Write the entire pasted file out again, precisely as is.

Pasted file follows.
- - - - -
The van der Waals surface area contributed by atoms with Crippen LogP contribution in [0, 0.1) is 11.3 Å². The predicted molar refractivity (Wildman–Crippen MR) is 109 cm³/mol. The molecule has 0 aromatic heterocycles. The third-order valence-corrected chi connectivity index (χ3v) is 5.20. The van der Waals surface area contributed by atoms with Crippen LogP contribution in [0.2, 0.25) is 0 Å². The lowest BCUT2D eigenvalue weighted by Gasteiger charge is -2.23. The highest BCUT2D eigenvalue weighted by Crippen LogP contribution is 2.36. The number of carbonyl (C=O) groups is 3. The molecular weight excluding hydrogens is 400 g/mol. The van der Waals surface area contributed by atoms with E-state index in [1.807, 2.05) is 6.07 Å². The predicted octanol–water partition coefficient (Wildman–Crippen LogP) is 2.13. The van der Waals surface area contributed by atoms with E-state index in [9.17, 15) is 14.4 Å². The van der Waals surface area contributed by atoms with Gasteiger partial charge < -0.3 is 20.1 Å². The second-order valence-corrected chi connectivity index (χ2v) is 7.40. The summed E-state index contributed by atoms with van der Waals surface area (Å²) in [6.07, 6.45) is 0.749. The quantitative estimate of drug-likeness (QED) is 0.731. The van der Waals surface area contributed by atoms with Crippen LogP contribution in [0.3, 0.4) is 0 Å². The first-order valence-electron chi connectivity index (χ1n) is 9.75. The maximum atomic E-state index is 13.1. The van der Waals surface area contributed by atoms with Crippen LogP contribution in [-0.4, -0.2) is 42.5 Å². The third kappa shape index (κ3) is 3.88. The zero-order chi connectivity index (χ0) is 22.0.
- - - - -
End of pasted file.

The van der Waals surface area contributed by atoms with Crippen LogP contribution in [0, 0.1) is 11.3 Å². The predicted molar refractivity (Wildman–Crippen MR) is 109 cm³/mol. The molecule has 0 aromatic heterocycles. The third-order valence-corrected chi connectivity index (χ3v) is 5.20. The van der Waals surface area contributed by atoms with Crippen LogP contribution in [0.2, 0.25) is 0 Å². The lowest BCUT2D eigenvalue weighted by Gasteiger charge is -2.23. The highest BCUT2D eigenvalue weighted by Crippen LogP contribution is 2.36. The number of carbonyl (C=O) groups is 3. The molecular weight excluding hydrogens is 400 g/mol. The van der Waals surface area contributed by atoms with E-state index in [1.807, 2.05) is 6.07 Å². The predicted octanol–water partition coefficient (Wildman–Crippen LogP) is 2.13. The van der Waals surface area contributed by atoms with E-state index in [9.17, 15) is 14.4 Å². The van der Waals surface area contributed by atoms with Gasteiger partial charge < -0.3 is 20.1 Å². The second-order valence-corrected chi connectivity index (χ2v) is 7.40. The summed E-state index contributed by atoms with van der Waals surface area (Å²) in [6.07, 6.45) is 0.749. The quantitative estimate of drug-likeness (QED) is 0.731. The van der Waals surface area contributed by atoms with Crippen LogP contribution in [0.3, 0.4) is 0 Å². The first-order valence-electron chi connectivity index (χ1n) is 9.75. The maximum atomic E-state index is 13.1. The van der Waals surface area contributed by atoms with Crippen LogP contribution in [-0.4, -0.2) is 42.5 Å². The third kappa shape index (κ3) is 3.88. The zero-order chi connectivity index (χ0) is 22.0.